Originally opened as a private zoo in 1887, Woodland Park Zoo began life as a menagerie created by a wealthy Seattle resident who generously shared his collection with the public. Guy C. Phinney, real estate developer and owner of a lumber mill, collected the animals in his menagerie as part of a 342-acre estate that also included a promenade, a mansion and a hunting lodge. The menagerie, which would eventually become the Woodland Park Zoo, was home to black bears and deer, as well as more exotic animals like African ostriches.
After Phinney's death, the city of Seattle purchased Woodland Park for $100,000 over the objections of the Mayor and some members of the city council. Over the next 30 years, Woodland Park Zoo began to take shape. By 1930, the Woodland Park Zoo housed elephants, lions and tigers and bears, and many other animals. It also featured its own trolley run and a carousel and Ferris wheel. Visitors to the zoo could enjoy camel rides, visit apes and chimpanzees in the Primate House and stroll through a formal Rose Garden, which is still in existence and widely regarded as one of the finest in the nation.
Today, 110 years after Phinny opened his menagerie to the public, the Woodland Park Zoo exhibits 1090 animals from 300 different species. Each animal is housed in a bioclimatic zones, ecologically sound habitats that replicate the natural environment of that animal. The zoo's mission is "to save animals and their habitats through conservation leadership and engaging experience''. The staff takes great pride in being home to 35 endangered and five threatened animal species. Over 1 million visitors annually visit the zoo's exhibits, including six major award-winning displays.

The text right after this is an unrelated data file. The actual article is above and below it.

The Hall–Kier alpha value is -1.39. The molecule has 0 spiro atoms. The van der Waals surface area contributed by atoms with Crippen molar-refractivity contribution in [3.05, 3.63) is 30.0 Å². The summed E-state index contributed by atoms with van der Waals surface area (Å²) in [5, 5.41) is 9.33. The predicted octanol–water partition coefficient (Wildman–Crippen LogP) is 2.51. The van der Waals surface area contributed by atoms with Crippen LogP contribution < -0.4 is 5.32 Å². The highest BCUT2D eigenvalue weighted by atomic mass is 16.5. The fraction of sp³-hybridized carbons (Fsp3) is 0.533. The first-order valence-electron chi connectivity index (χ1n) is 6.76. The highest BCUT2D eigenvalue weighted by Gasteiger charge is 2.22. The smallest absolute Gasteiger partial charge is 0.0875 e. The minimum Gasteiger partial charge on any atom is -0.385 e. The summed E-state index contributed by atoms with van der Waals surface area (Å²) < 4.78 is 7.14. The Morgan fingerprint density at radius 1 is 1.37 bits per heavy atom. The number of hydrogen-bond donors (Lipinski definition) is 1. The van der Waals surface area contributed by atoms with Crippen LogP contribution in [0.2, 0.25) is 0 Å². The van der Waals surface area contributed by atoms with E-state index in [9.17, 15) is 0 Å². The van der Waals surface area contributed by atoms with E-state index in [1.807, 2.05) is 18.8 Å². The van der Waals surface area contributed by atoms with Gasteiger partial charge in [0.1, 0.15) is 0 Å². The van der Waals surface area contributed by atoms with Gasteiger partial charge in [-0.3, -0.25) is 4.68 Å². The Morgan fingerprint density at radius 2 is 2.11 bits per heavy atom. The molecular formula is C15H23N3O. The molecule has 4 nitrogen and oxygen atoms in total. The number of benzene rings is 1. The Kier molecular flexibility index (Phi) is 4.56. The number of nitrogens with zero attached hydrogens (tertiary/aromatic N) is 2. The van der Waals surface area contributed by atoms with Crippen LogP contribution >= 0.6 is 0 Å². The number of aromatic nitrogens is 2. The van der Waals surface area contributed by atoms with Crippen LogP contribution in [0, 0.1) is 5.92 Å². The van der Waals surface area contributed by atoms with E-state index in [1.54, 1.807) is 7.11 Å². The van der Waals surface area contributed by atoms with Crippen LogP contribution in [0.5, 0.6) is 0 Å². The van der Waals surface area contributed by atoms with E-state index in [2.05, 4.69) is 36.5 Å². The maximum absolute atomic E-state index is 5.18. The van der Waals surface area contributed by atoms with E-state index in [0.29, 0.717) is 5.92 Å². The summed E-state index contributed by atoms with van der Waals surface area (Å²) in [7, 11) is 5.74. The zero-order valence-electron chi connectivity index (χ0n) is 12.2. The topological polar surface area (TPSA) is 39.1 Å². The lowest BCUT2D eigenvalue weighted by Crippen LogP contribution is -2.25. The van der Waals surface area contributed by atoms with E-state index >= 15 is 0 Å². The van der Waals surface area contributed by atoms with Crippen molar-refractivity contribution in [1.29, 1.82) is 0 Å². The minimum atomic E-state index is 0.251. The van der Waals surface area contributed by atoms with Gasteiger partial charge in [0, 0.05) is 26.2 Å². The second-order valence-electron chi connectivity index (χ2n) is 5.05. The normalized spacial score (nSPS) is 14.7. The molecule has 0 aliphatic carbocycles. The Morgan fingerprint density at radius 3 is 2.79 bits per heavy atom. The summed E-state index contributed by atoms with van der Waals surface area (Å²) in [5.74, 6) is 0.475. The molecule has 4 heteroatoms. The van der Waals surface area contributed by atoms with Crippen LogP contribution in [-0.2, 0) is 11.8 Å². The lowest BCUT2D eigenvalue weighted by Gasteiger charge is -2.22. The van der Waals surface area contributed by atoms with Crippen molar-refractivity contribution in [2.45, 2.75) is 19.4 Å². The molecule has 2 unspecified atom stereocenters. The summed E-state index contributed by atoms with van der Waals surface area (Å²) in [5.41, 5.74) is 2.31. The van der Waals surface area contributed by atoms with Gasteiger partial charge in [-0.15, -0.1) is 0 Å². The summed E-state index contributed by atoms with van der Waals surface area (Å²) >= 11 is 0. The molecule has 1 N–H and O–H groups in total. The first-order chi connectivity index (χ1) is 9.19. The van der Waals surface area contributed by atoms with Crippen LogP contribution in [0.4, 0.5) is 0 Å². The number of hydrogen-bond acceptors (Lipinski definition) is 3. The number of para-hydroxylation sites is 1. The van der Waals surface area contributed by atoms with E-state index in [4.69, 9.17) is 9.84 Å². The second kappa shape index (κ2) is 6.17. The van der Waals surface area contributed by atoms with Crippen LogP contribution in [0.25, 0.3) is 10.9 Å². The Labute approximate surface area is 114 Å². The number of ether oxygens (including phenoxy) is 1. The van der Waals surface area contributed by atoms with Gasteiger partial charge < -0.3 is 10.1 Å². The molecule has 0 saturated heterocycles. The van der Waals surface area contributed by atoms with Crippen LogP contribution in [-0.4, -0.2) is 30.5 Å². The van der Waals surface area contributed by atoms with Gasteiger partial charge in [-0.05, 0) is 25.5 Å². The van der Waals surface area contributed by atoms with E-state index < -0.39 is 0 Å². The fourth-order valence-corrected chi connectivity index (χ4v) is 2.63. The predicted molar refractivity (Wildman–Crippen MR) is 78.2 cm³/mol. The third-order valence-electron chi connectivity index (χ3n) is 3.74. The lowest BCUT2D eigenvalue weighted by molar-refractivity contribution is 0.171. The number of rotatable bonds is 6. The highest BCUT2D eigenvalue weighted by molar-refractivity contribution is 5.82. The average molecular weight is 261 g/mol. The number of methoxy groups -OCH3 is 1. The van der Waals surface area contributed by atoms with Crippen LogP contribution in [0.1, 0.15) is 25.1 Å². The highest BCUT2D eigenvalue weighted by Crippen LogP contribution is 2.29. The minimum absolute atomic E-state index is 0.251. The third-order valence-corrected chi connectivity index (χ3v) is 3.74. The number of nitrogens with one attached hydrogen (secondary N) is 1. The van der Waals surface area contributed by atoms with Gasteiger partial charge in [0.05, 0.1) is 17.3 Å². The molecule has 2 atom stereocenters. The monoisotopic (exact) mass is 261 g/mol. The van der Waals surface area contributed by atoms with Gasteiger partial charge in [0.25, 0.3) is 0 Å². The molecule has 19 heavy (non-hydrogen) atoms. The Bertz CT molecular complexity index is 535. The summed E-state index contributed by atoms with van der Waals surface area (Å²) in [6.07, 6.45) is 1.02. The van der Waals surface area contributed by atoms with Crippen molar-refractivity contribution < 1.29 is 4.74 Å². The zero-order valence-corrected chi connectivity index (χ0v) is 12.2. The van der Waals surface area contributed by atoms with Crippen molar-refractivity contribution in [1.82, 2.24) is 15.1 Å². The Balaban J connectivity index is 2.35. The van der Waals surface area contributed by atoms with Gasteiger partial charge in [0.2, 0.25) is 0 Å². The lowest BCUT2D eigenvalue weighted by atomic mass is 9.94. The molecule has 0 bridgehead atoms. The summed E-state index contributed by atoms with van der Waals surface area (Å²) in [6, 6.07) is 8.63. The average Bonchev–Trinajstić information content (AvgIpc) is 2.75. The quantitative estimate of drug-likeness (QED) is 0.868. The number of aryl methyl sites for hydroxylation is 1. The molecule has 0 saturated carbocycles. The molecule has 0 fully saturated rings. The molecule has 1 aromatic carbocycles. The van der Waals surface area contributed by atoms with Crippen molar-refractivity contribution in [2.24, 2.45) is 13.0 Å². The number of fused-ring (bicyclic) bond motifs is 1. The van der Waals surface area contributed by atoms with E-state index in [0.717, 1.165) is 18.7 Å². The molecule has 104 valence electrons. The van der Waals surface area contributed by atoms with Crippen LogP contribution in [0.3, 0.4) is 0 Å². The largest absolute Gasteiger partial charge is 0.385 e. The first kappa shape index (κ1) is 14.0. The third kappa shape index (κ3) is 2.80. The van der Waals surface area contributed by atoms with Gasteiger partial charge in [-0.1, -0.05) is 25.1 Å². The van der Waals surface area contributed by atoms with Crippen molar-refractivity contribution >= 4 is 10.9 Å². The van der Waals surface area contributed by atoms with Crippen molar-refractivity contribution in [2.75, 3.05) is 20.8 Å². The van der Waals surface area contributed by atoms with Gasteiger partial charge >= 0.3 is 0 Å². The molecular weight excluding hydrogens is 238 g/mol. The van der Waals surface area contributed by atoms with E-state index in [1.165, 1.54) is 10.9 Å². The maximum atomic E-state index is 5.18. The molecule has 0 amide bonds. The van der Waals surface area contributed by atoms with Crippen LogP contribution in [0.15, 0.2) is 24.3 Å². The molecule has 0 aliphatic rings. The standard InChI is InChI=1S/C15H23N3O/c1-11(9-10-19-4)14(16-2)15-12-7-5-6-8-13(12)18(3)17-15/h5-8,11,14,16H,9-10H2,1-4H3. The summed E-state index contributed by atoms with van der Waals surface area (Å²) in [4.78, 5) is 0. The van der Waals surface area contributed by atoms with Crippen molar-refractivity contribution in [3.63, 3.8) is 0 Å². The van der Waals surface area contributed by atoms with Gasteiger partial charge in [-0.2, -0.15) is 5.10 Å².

Along with the Rose Garden, there are seven different areas where guests can see different plants and areas - the Northern Trail, Australasia, Tropical Asia - the Trail of Vines, the Tropical Rain Forest, Tropical Asia - the Elephant Forest, the Temperate Forest, and the African Savanna. Some of the most popular animals at the zoo include lions, gorillas, jaguars, flamingos, zebras, giraffes, tigers, pythons, elephants, river otters, bald eagles, snow leopards, and hippos. There's also a building called Bug World, the Smith Brothers Family Farm, replica African and Thai villages, multiple aviaries, and a Raptor Center. The carousel is also still in operation, and connecting to the zoo, guests can spend time in the War Garden Public Park.
Throughout the zoo, guests can find places to eat. There's a good pavilion for those who want to sit down with their food, along with a number of smaller, themed food stands. Near the entrance, guests can find a store filled with zoo souvenirs, and there are also areas specifically for shows and other events.
Woodland Park Zoo is open 364 days a year, closing only for Christmas Day. Winter Hours are 9:30 AM to 4:00 PM. Summer hours are 9:30 AM to 6:00 PM. Admissions vary with the season and events. Discounts are available for children, senior citizens and groups. For more information about the Woodland Park Zoo, call 206-548-2500.
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